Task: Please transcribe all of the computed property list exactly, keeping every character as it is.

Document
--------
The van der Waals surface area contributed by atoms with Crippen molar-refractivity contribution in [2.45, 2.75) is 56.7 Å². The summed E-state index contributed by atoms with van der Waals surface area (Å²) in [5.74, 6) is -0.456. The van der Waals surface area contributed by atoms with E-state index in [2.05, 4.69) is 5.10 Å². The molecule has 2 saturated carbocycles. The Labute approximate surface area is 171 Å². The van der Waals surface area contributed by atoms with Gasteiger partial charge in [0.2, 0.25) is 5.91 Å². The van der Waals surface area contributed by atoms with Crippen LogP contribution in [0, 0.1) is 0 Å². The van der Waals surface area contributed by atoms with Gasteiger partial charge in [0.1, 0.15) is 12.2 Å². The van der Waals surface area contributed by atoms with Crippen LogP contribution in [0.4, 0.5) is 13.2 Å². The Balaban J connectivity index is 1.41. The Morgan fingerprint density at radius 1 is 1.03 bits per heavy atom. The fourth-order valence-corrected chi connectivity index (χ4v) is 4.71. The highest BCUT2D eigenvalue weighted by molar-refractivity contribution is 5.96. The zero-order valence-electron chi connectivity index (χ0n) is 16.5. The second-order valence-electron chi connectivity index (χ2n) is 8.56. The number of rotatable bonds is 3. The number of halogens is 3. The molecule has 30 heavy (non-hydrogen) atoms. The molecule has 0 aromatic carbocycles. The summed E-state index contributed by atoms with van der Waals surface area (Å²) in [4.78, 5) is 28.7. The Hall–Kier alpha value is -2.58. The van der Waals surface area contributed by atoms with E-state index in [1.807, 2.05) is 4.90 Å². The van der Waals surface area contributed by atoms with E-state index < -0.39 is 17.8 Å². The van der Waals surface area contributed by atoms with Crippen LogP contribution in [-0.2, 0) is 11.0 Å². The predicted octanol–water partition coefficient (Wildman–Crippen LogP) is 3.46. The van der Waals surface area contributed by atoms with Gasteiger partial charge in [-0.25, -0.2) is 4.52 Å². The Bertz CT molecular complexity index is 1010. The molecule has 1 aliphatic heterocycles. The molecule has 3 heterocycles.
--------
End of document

The van der Waals surface area contributed by atoms with Crippen molar-refractivity contribution in [2.45, 2.75) is 56.7 Å². The summed E-state index contributed by atoms with van der Waals surface area (Å²) in [5.74, 6) is -0.456. The van der Waals surface area contributed by atoms with E-state index in [2.05, 4.69) is 5.10 Å². The molecule has 2 saturated carbocycles. The Labute approximate surface area is 171 Å². The van der Waals surface area contributed by atoms with Gasteiger partial charge in [0.2, 0.25) is 5.91 Å². The van der Waals surface area contributed by atoms with Crippen LogP contribution in [0, 0.1) is 0 Å². The van der Waals surface area contributed by atoms with Gasteiger partial charge in [0.1, 0.15) is 12.2 Å². The van der Waals surface area contributed by atoms with Crippen LogP contribution in [0.4, 0.5) is 13.2 Å². The Balaban J connectivity index is 1.41. The Morgan fingerprint density at radius 1 is 1.03 bits per heavy atom. The fourth-order valence-corrected chi connectivity index (χ4v) is 4.71. The highest BCUT2D eigenvalue weighted by molar-refractivity contribution is 5.96. The zero-order valence-electron chi connectivity index (χ0n) is 16.5. The second-order valence-electron chi connectivity index (χ2n) is 8.56. The number of rotatable bonds is 3. The number of halogens is 3. The molecule has 30 heavy (non-hydrogen) atoms. The molecule has 0 aromatic carbocycles. The summed E-state index contributed by atoms with van der Waals surface area (Å²) in [4.78, 5) is 28.7. The Hall–Kier alpha value is -2.58. The van der Waals surface area contributed by atoms with E-state index in [1.807, 2.05) is 4.90 Å². The van der Waals surface area contributed by atoms with E-state index < -0.39 is 17.8 Å². The van der Waals surface area contributed by atoms with Crippen LogP contribution in [-0.2, 0) is 11.0 Å². The predicted octanol–water partition coefficient (Wildman–Crippen LogP) is 3.46. The van der Waals surface area contributed by atoms with Gasteiger partial charge in [-0.25, -0.2) is 4.52 Å². The Bertz CT molecular complexity index is 1010. The molecule has 1 aliphatic heterocycles. The molecule has 3 heterocycles.